mmmmm mmmm mmmm mmm
    mmmmm mmmm mmmm mmm

    Ah, the good ol' Crash Test Dummies...we hardly knew ye.
  • There's yet another article at News.com.com.com: http://news.com.com/2100-1001-962661.html [com.com]
  • I don't get it (Score:5, Interesting)

    by vlad_petric (94134) on Monday October 21, 2002 @08:11PM (#4500458) Homepage
    The price tag for the deal isn't being released. Cost savings were a major motivator for the project, which was first considered about a year ago.

    And how precisely are they going to save money ? And save money relative to what ? The old system ? (I kind of doubt it) The same hardware system with a proprietay OS ? Maintenance costs ?

    This article has all the characteristics of a "negative" FUD.

    The Raven.

    • Re: I don't get it (Score:5, Insightful)

      by Black Parrot (19622) on Monday October 21, 2002 @08:28PM (#4500571)


      > And how precisely are they going to save money ? And save money relative to what ? The old system ? (I kind of doubt it) The same hardware system with a proprietay OS ? Maintenance costs ?

      See the links modded up to (5, informative) elsewhere. The general idea is that these days you buy a Linux CoW or Beowulf cluster instead of upgrading the ageing Cray. And for some reason it's still newsworthy, though people have been doing it for the better part of a decade now [beowulf.org].

      Not that I mind the good PR for Linux, but it is a curious phenomenon that this kind of detail of a big corporation's IT affairs is considered newsworthy.

      • Re: I don't get it (Score:3, Insightful)

        by Dirtside (91468)
        Not that I mind the good PR for Linux, but it is a curious phenomenon that this kind of detail of a big corporation's IT affairs is considered newsworthy.
        Keep in mind that the majority of the news sources (or "news sources" where appropriate) covering this story are, if not actual pro-Linux sources (like /.), at the very least computer news sources. Google News comes up with only about 10 hits for chrysler linux (compared to 726 for sniper arrests), so it's not like it's even been that widely covered so far; and this kind of business change actually is a newsworthy development in the computer industry.

        You'd see this as a news story from computer-themed news sources; it'd be a "feature" in mainstream or general news sources.

    • And how precisely are they going to save money ? And save money relative to what ? The old system ?

      The savings are probably compared to buying a comprably powerful system running a proprietary Unix. I'd assume that the biggest chunk of the savings is that they can run on (comparatively) cheap commodity hardware. This seems to be a very common reason for moving to Linux: it lets you run your old Unix software on much cheaper boxes.

    • lets see,

      A decade ago RISC workstations (mostly running Unix, although NT started coming online soon after) had a far better price/performance on floating point compute cycles than Intel x86. If you needed to solve problems beyond the capacity of RISC processors (then 20-50Mflops) for $10-20K you needed to move to Cray (vector) processors (200+Mflops / CPU) with costs running in the range of a million $US per cpu.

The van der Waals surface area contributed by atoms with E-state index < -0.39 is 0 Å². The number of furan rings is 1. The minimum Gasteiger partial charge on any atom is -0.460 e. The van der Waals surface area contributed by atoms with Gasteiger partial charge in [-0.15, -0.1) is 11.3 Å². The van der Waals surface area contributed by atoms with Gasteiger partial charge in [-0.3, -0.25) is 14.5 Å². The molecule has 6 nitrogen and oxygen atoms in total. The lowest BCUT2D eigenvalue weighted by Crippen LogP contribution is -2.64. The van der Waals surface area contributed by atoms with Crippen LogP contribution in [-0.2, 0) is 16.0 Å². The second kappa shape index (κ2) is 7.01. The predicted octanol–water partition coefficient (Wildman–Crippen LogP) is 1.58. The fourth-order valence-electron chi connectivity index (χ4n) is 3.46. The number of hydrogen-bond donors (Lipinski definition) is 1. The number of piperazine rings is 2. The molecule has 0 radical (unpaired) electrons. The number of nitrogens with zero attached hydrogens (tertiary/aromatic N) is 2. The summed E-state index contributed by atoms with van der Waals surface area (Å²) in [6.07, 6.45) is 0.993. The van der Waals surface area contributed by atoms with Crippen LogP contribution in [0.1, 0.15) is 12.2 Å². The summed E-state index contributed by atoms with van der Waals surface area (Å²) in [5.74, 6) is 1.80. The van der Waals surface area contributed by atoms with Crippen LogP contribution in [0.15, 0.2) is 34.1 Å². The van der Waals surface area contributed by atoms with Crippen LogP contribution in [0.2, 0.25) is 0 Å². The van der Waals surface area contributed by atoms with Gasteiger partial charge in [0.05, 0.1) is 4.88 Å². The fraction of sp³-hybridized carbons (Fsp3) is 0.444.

Unfortunately crush analysis (and structural FEA in general) doesn't scale all that well on multi cpu systems (at 8 CPUs you might see 4x speedup). Thus if you really needed run this sort of solution (in less than a couple of months compute time) it was worth the cost of the Cray.

      5 years ago while Xeon began to eclipse RISC in showing the best price / performance numbers, Unix/RISC (usually using super-scalar architectures) systems scaled to the point of replacing the vector based systems and proprietary Unix clustering has been solid and scalable to an order of magnitude beyond what you could think of doing with NT/W2k.

      Today the 'sweet spot' in price/performance is definitely intel Xeon and as most of this code has been developed on Unix, Linux is easy to do, and Linux clustering is certainly good enough to manage these tasks.

      Of course it could be run on win32 but why?

      Where you see FUD here is beyond me.

  • by stevenj (9583) <stevenj@alum.m i t . e du> on Monday October 21, 2002 @08:13PM (#4500475) Homepage
    On the off chance that you actually read the article, you'll see that they're replacing Unix machines, not Windows, with Linux. This is a no-brainer, especially since their software is probably custom-developed and can easily be recompiled under GNU/Linux.
    • Somehow, there's this perception that if a business migrates from Unix to Linux, that it's not a victory, that it might as well not be reported.

      But, keep in mind, that very many of these Unix to Linux conversions may well have been, 5-7 years ago, Unix to NT conversions. Maybe more than half.

      What's happened in the past few years is that Linux has all but halted NT/2000/XP's growth in the server space. And, being a *nix advocate, I think that's good news.
  • by andres32a (448314) on Monday October 21, 2002 @08:13PM (#4500480) Homepage
    HelpLine: "General Motors HelpLine, how can I help you?"

    Customer: "My car ran fine for a week and now it won't go anywhere!"

    HelpLine: "Is the gas tank empty?"

    Customer: "Huh?How do I know?"

    HelpLine: "There's a little gauge on the front panel with a needle
    and markings from 'E' to 'F'.Where is the needle